‘German Romantics’ at Wigmore Hall, and the 2018 Bath Mozartfest
Two of the most beguiling musical events in England this autumn are linked by one group, and one woman. At the Wigmore Hall, which has some claim to be the epicenter of musical life in London, a series of recitals by the Nash Ensemble, “German Romantics,” began on October 20 and continues on November 24 with a rich feast of Brahms, Weber, Schumann, and Wagner’s Wesendonck Lieder sung by Christine Rice. The series is scheduled in what Americans might call monthly “double-headers” on Saturday afternoons and evenings, totaling twelve concerts and ending in March.
On Friday November 9, the 28th Bath Mozartfest opens at the Assembly Rooms in Bath, amid the pastel shades of Austen’s heroines, with the Jerusalem Quartet playing the Mozart “Hunt” Quartet and Schubert’s Quintet in C Major, featuring Gary Hoffman as the second cello. Two other fine string quartets, the Takács and the Belcea, are playing over the nine days of the festival. On November 11 the pianist Angela Hewitt plays Mozart and Beethoven’s “Waldstein,” and on November 13, that marvelous mezzo Sarah Connolly, famous as Handel’s Julius Caesar and recently a memorable Fricka in the Royal Opera’s Ring Cycle, sings Schubert, Debussy, and John Ireland.
One especially enticing event in the Assembly Rooms is on Saturday morning, November 10. The Nash Ensemble will play Mozart, the Beethoven Septet, and Weber’s Clarinet Quintet with Michael Collins. Rightly described by the Sunday Times as “a unique ensemble at the heart of British music making,” they comprise a group of instrumentalists of very high quality. It seems invidious to mention the violinist Benjamin Nabarr, the bassoonist Ursula Leveaux, and the cellist Adrian Brendel as particularly ear-catching, because the whole band is so good.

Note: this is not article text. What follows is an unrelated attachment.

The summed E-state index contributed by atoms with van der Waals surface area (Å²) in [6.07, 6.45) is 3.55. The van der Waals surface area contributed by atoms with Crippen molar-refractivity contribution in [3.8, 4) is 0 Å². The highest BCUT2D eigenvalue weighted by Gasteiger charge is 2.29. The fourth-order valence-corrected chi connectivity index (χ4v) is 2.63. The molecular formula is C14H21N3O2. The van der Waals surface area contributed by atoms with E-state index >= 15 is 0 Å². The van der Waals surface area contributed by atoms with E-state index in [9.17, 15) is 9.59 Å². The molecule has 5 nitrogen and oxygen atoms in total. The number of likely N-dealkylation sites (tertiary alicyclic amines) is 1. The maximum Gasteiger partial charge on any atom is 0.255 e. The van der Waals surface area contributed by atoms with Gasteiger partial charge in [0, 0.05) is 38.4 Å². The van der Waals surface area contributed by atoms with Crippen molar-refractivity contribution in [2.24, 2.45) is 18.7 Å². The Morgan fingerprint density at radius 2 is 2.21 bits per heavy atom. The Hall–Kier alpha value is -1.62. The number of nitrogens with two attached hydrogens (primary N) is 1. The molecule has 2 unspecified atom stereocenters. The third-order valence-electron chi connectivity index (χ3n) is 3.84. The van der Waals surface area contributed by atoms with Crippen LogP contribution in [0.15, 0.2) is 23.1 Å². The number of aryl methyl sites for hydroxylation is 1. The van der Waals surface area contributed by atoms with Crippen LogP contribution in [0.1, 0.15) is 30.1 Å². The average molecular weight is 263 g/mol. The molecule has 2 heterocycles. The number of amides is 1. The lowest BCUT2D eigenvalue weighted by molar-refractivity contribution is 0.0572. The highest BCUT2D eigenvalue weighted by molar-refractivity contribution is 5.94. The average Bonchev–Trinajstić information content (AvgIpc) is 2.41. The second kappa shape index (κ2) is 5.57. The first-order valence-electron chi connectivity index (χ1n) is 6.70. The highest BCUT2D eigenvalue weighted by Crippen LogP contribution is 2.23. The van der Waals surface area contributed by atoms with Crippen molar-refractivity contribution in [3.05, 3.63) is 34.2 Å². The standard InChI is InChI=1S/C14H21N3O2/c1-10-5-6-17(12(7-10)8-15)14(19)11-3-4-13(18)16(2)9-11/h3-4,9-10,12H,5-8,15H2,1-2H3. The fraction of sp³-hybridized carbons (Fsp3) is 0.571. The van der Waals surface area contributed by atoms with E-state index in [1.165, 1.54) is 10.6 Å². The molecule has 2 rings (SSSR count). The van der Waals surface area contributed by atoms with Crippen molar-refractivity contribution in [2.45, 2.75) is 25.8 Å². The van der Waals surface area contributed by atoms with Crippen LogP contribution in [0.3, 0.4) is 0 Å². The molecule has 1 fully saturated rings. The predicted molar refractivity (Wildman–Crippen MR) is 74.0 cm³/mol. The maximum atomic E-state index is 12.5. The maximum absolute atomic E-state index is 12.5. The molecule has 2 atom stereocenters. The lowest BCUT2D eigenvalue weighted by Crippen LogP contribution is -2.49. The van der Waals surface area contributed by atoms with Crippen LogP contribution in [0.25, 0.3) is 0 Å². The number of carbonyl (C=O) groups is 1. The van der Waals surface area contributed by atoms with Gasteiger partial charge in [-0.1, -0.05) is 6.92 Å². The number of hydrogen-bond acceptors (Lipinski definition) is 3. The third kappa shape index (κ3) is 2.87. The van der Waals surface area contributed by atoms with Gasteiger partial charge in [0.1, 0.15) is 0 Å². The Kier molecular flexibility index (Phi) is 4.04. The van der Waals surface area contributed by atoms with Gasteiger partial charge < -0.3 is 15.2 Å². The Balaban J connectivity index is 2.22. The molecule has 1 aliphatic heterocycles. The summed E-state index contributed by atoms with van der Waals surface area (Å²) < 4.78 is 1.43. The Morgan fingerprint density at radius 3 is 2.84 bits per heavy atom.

Behind it stands the remarkable figure of Amelia Freedman, an animating spirit as ever in her seventy-eighth year. Among many achievements, she has been Artistic Director of the Nash Ensemble since she founded it in 1964 (in which time she has commissioned more than 170 new works for them), and of the Mozartfest since 1995. All that, and she sang in the Beatles’ movie A Hard Day’s Night. If you polled English musicians and music lovers as to who has done most for musical life in the country over the past half century, very many would nominate Amelia Freedman. Oh, and she’s an Arsenal supporter. A truly admirable woman.
Bath, United Kingdom